The key to unlocking potential isn't as easy as summoning a locksmith. Or a swing guru. It's more complicated than swing-plane minutiae, too difficult to measure with a launch monitor.
Who's to say that Dustin Johnson wasn't fulfilling his potential before, what with eight victories in his first seven years on the PGA Tour, even with the last year cut short by a self-imposed hiatus to address personal issues that included his unease with the quantities of vodka he was consuming?
That said, we've always expected more, and Johnson acknowledged in the wake of his ninth PGA Tour victory, this in the WGC-Cadillac Championship on the Blue Monster at Trump Doral on Sunday, that he expected more, too.
"I knew I was really good," he said. "I just knew there was something that I was missing that could make me great."
He did not elaborate, though presumably he was referring to an absence of discipline off the course that seemingly had him stalled somewhere between potential and his realizing it.
Johnson is now 30, a new father with its inherent responsibilities and, time will tell, possibly the maturity required of them. And if indeed he is in a good place in his life, isn't it reasonable to conclude that his career will follow suit?
"It means everything," he said of his one-stroke victory over J.B. Holmes. "It's been a tough road, but a really good one, Obviously a lot of great things came out of it. My son, and me and [fiance] Paulina are doing great. It just feels awesome to get that W."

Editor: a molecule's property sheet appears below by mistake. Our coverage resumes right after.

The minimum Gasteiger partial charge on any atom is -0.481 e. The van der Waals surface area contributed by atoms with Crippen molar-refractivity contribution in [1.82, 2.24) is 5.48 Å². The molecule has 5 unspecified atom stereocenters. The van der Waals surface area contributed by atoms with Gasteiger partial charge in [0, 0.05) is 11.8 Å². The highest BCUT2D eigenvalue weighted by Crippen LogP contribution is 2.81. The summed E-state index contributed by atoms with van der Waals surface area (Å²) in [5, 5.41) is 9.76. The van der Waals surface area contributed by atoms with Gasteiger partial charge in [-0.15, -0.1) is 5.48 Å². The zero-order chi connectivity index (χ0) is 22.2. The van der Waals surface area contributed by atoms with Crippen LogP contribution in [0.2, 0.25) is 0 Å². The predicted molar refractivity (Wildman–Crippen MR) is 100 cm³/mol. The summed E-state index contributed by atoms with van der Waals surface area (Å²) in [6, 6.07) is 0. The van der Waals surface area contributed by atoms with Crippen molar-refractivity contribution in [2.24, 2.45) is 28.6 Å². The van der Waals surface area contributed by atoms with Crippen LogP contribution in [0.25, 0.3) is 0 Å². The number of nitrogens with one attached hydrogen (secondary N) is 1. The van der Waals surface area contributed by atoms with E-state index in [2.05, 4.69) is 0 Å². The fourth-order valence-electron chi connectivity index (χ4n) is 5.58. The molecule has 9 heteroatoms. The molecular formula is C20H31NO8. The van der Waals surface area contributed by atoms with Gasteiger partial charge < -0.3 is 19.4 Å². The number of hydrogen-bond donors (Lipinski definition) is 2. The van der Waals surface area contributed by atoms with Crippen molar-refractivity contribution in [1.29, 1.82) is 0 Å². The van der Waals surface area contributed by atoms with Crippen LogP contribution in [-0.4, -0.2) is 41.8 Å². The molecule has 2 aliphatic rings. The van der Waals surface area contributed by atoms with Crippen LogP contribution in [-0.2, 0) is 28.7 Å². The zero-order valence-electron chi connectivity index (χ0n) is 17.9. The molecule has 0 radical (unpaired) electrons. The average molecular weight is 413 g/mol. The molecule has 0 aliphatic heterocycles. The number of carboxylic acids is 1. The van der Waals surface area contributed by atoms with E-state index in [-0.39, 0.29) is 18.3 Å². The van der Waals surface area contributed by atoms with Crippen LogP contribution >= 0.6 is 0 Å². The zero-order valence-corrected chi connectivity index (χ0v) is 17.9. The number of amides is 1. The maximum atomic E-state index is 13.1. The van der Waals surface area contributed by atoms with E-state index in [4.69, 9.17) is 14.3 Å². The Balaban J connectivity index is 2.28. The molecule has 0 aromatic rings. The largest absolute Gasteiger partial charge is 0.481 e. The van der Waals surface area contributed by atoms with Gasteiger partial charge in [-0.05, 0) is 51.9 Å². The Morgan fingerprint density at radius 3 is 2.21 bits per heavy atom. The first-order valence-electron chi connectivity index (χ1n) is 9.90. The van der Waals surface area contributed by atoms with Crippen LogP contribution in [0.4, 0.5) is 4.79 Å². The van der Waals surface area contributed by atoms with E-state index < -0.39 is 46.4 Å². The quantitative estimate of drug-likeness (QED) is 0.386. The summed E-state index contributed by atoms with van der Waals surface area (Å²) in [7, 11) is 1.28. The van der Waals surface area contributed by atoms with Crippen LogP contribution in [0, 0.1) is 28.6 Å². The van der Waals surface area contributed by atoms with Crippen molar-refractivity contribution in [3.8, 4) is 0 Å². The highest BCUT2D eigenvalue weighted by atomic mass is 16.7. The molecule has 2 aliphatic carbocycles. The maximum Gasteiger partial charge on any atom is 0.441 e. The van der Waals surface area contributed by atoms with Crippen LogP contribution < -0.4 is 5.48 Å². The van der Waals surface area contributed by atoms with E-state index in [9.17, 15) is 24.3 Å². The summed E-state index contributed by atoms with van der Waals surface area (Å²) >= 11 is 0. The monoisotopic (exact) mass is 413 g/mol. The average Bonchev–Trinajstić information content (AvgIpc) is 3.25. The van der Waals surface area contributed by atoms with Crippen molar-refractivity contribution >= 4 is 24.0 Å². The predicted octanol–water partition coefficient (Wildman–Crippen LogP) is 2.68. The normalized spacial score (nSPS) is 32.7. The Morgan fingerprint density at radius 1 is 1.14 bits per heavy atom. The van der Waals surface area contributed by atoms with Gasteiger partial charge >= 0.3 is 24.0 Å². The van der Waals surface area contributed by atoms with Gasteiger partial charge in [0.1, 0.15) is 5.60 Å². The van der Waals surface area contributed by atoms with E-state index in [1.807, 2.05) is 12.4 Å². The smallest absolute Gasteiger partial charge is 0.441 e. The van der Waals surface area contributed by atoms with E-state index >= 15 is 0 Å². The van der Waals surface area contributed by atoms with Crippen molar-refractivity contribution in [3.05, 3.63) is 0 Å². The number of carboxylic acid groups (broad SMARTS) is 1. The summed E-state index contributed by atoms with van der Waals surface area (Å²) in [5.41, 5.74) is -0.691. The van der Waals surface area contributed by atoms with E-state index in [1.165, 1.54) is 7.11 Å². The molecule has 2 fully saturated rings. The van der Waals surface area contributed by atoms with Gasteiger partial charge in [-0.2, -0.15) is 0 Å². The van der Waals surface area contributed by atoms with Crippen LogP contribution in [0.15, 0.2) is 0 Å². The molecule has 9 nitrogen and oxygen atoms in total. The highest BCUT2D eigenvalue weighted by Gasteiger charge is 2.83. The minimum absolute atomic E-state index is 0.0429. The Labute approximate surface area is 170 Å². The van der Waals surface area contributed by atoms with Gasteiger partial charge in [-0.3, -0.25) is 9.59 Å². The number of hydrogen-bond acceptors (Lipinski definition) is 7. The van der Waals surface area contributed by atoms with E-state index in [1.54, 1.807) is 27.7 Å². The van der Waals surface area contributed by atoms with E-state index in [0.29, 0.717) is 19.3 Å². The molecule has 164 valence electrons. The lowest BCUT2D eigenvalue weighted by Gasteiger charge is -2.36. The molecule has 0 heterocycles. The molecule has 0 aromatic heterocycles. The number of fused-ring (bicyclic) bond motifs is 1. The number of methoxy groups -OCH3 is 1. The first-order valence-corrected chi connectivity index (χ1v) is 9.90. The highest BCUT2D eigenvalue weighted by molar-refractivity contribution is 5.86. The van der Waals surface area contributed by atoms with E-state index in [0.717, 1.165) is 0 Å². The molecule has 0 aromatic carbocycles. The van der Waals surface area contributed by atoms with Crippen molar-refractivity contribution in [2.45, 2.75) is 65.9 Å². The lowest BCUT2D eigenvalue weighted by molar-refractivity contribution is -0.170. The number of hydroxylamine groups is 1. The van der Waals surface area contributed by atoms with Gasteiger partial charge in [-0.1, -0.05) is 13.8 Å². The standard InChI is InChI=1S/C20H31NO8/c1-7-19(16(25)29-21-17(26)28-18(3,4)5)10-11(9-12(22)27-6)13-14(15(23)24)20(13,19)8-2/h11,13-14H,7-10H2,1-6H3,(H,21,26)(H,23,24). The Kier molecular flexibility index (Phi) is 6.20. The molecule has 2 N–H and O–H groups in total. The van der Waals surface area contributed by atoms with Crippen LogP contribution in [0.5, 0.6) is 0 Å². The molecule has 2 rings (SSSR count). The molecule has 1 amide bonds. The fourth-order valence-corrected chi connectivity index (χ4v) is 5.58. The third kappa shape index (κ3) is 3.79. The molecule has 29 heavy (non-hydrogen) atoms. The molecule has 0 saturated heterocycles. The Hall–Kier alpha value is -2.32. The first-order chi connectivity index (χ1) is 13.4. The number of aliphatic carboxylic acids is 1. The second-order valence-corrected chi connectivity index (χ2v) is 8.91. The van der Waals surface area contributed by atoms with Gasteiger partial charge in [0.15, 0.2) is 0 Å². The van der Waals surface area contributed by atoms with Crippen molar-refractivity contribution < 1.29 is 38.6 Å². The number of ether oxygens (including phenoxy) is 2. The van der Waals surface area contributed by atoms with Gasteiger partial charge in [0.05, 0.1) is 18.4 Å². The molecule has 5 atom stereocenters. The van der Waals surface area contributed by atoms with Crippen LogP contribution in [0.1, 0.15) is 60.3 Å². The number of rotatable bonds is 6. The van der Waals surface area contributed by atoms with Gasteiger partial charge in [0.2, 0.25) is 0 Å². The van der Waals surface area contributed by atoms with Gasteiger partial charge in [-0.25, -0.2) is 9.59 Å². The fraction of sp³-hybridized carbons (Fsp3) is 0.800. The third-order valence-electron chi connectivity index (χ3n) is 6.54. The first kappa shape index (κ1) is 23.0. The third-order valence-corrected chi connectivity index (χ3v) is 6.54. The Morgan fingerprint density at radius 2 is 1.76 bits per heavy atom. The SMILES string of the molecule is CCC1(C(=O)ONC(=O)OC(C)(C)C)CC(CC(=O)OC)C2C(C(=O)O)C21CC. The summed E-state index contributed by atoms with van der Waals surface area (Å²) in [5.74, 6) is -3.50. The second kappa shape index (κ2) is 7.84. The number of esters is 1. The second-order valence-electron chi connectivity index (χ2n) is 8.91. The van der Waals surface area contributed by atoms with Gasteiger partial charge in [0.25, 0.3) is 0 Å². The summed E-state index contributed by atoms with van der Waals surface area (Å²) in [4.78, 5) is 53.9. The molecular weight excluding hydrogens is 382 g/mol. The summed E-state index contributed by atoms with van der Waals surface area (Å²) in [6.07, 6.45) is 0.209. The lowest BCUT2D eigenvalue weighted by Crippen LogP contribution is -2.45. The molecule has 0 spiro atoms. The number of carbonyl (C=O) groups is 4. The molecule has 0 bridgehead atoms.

Johnson's leave of absence was precisely six months. He returned at the Farmers Insurance Open where, not necessarily unexpectedly, he missed the cut. Since then, he has tied for fourth at the AT&T Pebble Beach National Pro-Am, lost in a playoff at the Northern Trust Open, missed the cut at the Honda Classic and won at Doral against a stellar field.
The tour stop at Doral has always been considered the de facto start of the PGA Tour season, the beginning of the countdown to Augusta and the Masters. Johnson's talent and major championships seem to be compatible, hence seven top-10 finishes in majors.
The odds on his winning fell from 20/1 to 12/1 with his victory at Doral, according to Jeff Sherman, assistant manager of the Westgate Las Vegas SuperBook. Only Rory McIlroy at 11/2 and Bubba Watson at 10/1 have lower odds.
He beat the former by eight and the latter by two on Sunday, when he hinted strongly that he's ready to shed talk of his potential and is on the verge of living up to it.